Eight surprising consequences of Ghana’s power outages

Power cut in Accra

Ghana has been experiencing power outages for the last three years, making it the longest the country has experienced. Here are some consequences you may not have expected.

An annoying buzzing

Generators sound like a mosquito in your ear

When you walk through central Accra, you hear this annoying buzz. It’s like the buzz of a mosquito in your ear.

It comes from all the businesses that are using generators. The more expensive generators are quiet but many places can only afford the cheaper ones.

This buzzing taunts you in your bed as well if, like me, you don’t have a generator but your neighbour does. You’re not only sweltering in the heat but disturbed by the noise as well.

The president is renamed

President John Mahama
President John Mahama AKA Mr Dumsor

This time, President John Mahama has been nicknamed Mr Dumsor after the popular word for the power outages.

Dumsor is formed from two Twi words – “dum” and “sor” meaning “off” and “on” respectively.

Mr Mahama has even publicly acknowledged his new nickname and laughs about it.

More ‘family time’

Accra, GHANA: Ghanaians watch a tv sporting the Angola versus Iran world cup football match 21 June 2006 in their room in a poor area of Accra.
Less football with the boys – more talking with the wife

A female friend told me that now there’s no football on the TV she has suddenly become more attractive to her husband.

Now, she said, “we play our own game”. And yes, that is a euphemism.

Families are also spending more time talking to each other instead of being glued to social media as the charge on our phones and laptops runs out.

Babies delivered by phone light

Some hospitals don’t have the money to constantly run generators.

A health worker uses a mobile phone here at the Kaneshie polyclinic in Accra, Ghana during a power cut
A health worker uses a mobile phone at Accra’s Kaneshie polyclinic during a power cut

So when the lights have gone out, midwives have used torches or the light on their mobile phones to deliver babies.

Baby recently delivered (not in a power cut hospital in Accra)
The first thing some babies may see is a mobile phone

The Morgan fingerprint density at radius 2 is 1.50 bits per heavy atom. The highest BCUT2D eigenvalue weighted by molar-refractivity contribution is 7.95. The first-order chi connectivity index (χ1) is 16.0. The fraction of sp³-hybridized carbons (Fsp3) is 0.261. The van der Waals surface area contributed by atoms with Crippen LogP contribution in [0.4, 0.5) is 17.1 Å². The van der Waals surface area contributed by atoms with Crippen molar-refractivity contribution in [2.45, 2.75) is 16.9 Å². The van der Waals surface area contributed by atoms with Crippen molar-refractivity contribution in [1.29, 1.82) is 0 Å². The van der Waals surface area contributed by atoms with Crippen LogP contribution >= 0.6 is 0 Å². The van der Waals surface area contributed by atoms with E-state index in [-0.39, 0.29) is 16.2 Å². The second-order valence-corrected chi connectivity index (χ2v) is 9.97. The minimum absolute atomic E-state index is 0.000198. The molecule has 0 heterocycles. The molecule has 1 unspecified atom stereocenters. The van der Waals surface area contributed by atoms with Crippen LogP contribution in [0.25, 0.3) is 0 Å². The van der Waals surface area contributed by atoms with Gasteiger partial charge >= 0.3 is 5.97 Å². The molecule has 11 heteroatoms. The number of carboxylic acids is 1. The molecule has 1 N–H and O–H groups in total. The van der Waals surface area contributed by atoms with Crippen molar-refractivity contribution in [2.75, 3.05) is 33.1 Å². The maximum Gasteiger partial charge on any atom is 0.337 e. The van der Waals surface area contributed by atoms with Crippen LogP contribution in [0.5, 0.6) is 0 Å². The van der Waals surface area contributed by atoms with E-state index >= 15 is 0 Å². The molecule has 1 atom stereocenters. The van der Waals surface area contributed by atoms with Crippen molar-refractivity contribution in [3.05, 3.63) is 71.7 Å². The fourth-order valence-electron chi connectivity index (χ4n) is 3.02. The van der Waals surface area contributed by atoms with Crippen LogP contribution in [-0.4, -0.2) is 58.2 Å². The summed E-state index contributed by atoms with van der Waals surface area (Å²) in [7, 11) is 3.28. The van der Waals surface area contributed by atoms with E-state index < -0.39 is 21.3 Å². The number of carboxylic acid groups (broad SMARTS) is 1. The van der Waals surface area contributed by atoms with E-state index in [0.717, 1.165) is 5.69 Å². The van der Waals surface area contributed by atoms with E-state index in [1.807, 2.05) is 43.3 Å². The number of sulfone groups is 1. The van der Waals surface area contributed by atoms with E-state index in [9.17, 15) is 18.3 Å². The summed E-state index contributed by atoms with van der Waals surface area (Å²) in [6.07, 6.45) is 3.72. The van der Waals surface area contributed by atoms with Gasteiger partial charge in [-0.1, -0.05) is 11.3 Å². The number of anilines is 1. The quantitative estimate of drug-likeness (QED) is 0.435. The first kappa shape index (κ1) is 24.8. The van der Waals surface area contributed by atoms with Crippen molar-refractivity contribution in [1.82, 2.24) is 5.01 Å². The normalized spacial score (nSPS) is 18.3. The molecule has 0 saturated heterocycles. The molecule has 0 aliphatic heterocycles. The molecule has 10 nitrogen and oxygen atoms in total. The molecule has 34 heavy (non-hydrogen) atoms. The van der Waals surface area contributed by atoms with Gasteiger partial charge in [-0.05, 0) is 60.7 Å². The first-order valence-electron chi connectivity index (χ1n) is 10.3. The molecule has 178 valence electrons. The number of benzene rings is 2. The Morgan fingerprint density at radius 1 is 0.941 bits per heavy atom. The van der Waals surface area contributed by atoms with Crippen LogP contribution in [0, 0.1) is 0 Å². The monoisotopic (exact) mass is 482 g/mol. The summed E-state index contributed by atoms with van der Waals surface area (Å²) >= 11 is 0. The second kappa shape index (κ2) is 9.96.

Better diet

A Ghanaian vendor sells fruits in city center of Accra, 01 Feburary 2008, during the African Cup of Nations football championship. AFP PHOTO / ABDELHAK SENN
People are now eating more fresh food

Even people who have generators at home tend to turn them off at midnight. This means you can’t freeze your food.

For me this is a positive thing. My wife used to cook stew and light soup in bulk for the week and freeze it.

This has stopped our quarrels over food.

Now that our fridge has effectively become a cupboard – everything we eat is freshly cooked. Yum.

Bills have halved

A woman holds 03 July 2007 in Accra

More money in your pocket… if you don’t spend it on fuel for your generator

Another positive outcome for me is that my electricity bill has gone down by half.

It is common for people in Ghana to use a pre-paid electricity meter, so the savings have come in straight away.

More time in the car

A view of the inside of a Kantanka car at the Apostle Safo Technology Research Centre in Gomoa Mpota, Ghana, on February 12, 2014.
People are retreating to their cars to cool off

Some people are cooling off and listening to the radio in their cars before going to bed.

So engines are turned on with full air conditioning for two hours to escape the heat. Some even sleep in their cars when the heat is unbearable.

A film star and rapper get political

YouTube screengrab
Sarkodie is rapping about the power outage

An actress and a rapper aren’t the first people who come to mind as political campaigners. But actress Yvonne Nelson and rapper Sarkodie have been shouting the loudest about the outages. Nelson has been urging people to tweet the president. And Sarkodie has even released a song about the power outages. The two have united to put on a vigil in protest.

But it is unusual for celebrities to get involved in Ghanaian politics and they have come in for criticism.

A former presidential aide, Alhaji Halidu Haruna, suggested that celebrities who were campaigning did not sound “reasonable” because they were “engaged in prostitution”. This did not go down well and he has since apologised.

And a few less surprising consequences:

  • Increased demand for solar energy
  • Increased imports of generators
  • Students sweltering in exam halls
  • More phone-charging points popping up
  • Phone apps created… to countdown to power rationing
  • Businesses laying off staff as production has decreased

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